So the reaction to news like Peter Liang’s conviction is mixed…and painful.

Relief: the life of an unarmed black man maintained enough value in the eyes of the law that the person who killed him had to account for that action.

Grief: after a succession of police officers unlawfully killing black individuals, the only one convicted is an Asian man, a man of color.

I understand better the protests and the counter-protests. They point to a strife-riddled landscape of American racial politics where the model minority and the marginalized black body are pitted against each other in the wrestling match to earn the prize most elevated in our realm: white privilege. Both persons are reduced to objects, pawns in a greater struggle to uphold white supremacy because if we learn to cast suspicion and hate upon each other, we never address the corrupt referee supervising the match.

So we wrestle with each other, and afterwards retreat to fight our people’s battles against racism alone. Asians to Asian problems, Blacks to Black problems. Yet the desire exists for our battles to come together, for Asian peoples in the U.S. to care as much about #BlackLivesMatter as black peoples care about the exoticization and and humiliation of Asians. But we remain stagnant, sequestered within our individual protests, the silence of stillborn conversations carving the trenches between us.

I’ve realized recently that I feel the weight of this silence acutely because it manifests itself in my own name. My name is Joanna Chin. My first name weaves together the first names of my Jamaican grandmother (Joan) and my Dominican grandmother (Yaniris, translated as Anna). My last name is Chin, endowed to me by my great-grandfather, who emigrated from Hong Kong to Jamaica decades ago. My first name gives me access to blackness, mixed and multiple. My last name tethers to the vast expanse that is called Asia.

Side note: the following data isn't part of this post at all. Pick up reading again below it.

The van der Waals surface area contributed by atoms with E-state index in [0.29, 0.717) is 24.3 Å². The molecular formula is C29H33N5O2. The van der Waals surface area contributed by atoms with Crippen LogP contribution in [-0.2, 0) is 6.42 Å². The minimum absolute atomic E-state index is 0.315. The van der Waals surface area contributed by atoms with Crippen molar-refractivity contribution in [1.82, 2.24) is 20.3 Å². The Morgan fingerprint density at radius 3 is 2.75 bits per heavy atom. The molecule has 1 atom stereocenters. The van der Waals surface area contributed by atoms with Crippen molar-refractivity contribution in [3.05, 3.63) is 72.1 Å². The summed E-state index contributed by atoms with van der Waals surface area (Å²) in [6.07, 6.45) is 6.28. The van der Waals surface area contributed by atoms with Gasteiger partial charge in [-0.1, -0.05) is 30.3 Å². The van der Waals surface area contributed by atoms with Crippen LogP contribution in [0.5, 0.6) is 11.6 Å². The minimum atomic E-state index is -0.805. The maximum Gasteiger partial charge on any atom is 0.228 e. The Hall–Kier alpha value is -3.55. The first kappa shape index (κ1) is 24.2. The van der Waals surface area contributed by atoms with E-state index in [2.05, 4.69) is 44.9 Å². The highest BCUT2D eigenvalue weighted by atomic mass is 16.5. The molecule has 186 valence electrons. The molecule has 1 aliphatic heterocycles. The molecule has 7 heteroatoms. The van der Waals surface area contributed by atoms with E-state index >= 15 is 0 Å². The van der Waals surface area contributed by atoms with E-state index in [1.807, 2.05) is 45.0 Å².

It is far easier for me to skip around the ethnic playground of Joanna, practice the cultures of being Latinx and black, figure out what that means to me and watch it evolve as I learn more and celebrate it, learn more and struggle with it.

I have a far more complicated relationship to Chin. Chin is either the exotic celebrity friend I name-drop to others (ohhh look I’m so mixed!), or the estranged relative I mention in passing (moving on…). Close enough to take ownership of, distant enough that I cannot call myself Chinese–or Asian. It cannot be fully mine, only partitioned, a divided portion handed down generationally.

My last name dwells in the attic like an antique heirloom, and when taken out, I use the reactions of others to my advantage.  I anticipate the raised brows, the cave-like Ohhhs their mouths make, the undulating nods that affirm that they “knew I looked mixed.” I am happy to corroborate their evidence. They do not expect the layers of curls and brown face to belong to a Chin. In Jamaica, it would be common. In New York City, it’s more expected. In the neighborhoods of my childhood and my college experience, it was a consistent surprise, further marking my difference from the norm of whiteness.

I learned from a young age that Chin means that I will always be explaining myself. The privilege of just being is rare unless in the company others just as mixed as I am, people who just get it.

So when Peter Liang is convicted, the news wedges itself in the gap between my names, the pressure on both sides creating a tension that until now, I didn’t know how to language. I had to ask myself: Why am I feeling resentful and frustrated with my Asian brothers and sisters? I have Asian friends, I KNOW many of them have advocated for me and been allies in engaging with racial struggles. But why do I feel so distant from Asian communities? 

The awkward realization swept upon me that although I have had Asian friends for years, I still feel alienated while present in Asian-predominant spaces. I lumber my way around these interactions like a space pilot who has never flown a freighter before, afraid of crashing at every jostle and turn. I hesitate, always conscious of the internalized racism festering in my mind, the jokes about language fluency and intelligence, the historic silences between Asian and black communities. Instead of dealing with these feelings of confusion and shame, I tamp them down, pretend they’re not there. I inhabit Joanna and pretend everything’s ok with my last name.